Each day, the buses stopped and unfolded their cargo in breathtaking vistas. From the Grand Canyon to Monument Valley, even a moving gondola in snowy ski country. Every natural wonder of America's twisting, spinal roads became an escape hatch for Bergling's brain. The music he and his team created was imbued with the promise and potential of an endless frontier, and each moment was shared with thousands of virtual onlookers via YouTube Livestreams. It was transformational.

With 10 days of road behind, the day of Ultra arrived. Relaxation melted into a mad dash. Bergling was determined to buff rough cuts into solid gems. He forewent sleep and pushed his collaborators to their limits, recording vocals under hotel blankets and working violently mere moments before the DJ took the Ultra stage. He found the main stage in turmoil, plagued with technical difficulties. The last thing he wanted was to climb behind those decks, but when he pushed play on “Without You” and unleashed his song of glory on tens of thousands of virgin ears, it was a blazing beginning of a new era.

Ten days later he announced his retirement, and on the night of August 28, 2016 in Ibiza, Tim Bergling, aka Avicii, played his last show.

AVĪCI

1 - It opens bright with sunshine on “Friend of Mine” with Vargas & Lagola. Heavily-inspired by the great-open countryside, this sonic slice of Americana blurs lines with folk roots and a burning synth hook. A tale of friendship lost and longed for is sung with playfulness that echoes the great Paul Simon.

It's classic four-on-the-floor with a tempered sensibility that bridges the gaps between pop, dance, and the phases of Avicii himself. It's pure Avicii brightness with the clean, catchy style and uplifting energy only Bergling can deliver.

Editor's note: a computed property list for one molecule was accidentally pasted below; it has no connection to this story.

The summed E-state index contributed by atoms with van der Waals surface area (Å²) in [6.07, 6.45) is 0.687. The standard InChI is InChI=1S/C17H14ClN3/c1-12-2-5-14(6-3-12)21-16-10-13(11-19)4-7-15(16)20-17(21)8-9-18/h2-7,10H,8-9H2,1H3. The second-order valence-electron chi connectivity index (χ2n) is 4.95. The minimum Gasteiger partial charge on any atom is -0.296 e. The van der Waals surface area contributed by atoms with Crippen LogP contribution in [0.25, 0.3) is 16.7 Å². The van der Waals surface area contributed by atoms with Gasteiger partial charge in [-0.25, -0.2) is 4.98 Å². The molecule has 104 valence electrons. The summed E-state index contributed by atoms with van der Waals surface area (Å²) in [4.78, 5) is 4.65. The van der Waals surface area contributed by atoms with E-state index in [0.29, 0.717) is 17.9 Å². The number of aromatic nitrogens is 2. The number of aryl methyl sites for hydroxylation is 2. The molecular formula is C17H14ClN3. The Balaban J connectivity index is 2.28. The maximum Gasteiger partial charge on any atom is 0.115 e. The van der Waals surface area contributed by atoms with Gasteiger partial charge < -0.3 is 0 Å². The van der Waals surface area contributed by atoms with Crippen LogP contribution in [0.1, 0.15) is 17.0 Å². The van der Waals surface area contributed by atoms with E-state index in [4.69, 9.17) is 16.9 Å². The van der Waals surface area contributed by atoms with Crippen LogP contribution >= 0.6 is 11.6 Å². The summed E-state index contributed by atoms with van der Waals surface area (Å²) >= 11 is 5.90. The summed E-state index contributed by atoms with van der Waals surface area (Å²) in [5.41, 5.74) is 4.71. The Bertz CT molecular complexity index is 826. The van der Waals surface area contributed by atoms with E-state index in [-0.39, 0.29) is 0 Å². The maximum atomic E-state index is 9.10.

2 - “Lonely Together” is a synth-heavy melody featuring hit-maker Rita Ora. It's the dance at the end of the night that leaves you clean and represents a turning point in the producer's career. It matches his big, sing-along choruses with the future bass that runs rampant through contemporary radio. It's classic four-on-the-floor with a tempered sensibility that bridges the gaps between pop, dance, and the phases of Avicii himself.

3 – The musical journey continues with “You Be Love” featuring Billy Raffoul. What starts as a slow dance ends in ecstatic heights. Recorded in the historic studios of Nashville, Tennessee months after the road trip, subtle acoustic guitar lures listeners in close and builds excitement to its heart-pumping peak. It's pure Avicii brightness with the clean, catchy style and uplifting energy only Bergling can deliver.

4 - The EP hits a high watermark on the resilient strength of “Without You.” Sandro Cavazza sings words of empowerment from a place as deep as the bluest skies. It's a song of freedom taken, and Avicii's larger than life production echo the conversations that filled the buses each night of his road trip. Tim says that the song is about, “leaving the nest but in terms of love. A break-up but a bit deeper and after having had a long-term relationship. One might interpret it as leaving a relationship / leaving family and friends / leaving a career / leaving a chick."

5 - “Steady yourself you know that you're falling,” sings Aluna George , “maybe you're falling, but you're still alive.” “What Would I Change It To” is the soft reflection of one who's finally convinced that the “right now” is right after all. It's peace with the way things are, and it's acoustically driven coffee-house soul for a pop radio audience.

6 - This is an Avicii Remix of Sandro Cavazza's “So Much Better.” It's a dim the lights moment for lovers ready to get close. The sped-up vocal gives the sample an old soul feel as modern production techniques capitalize on the future bass and tropical styles dominating today's dance floors, but it's the subtle, bluesy bass and keys that make Avicii's take a sound that lingers.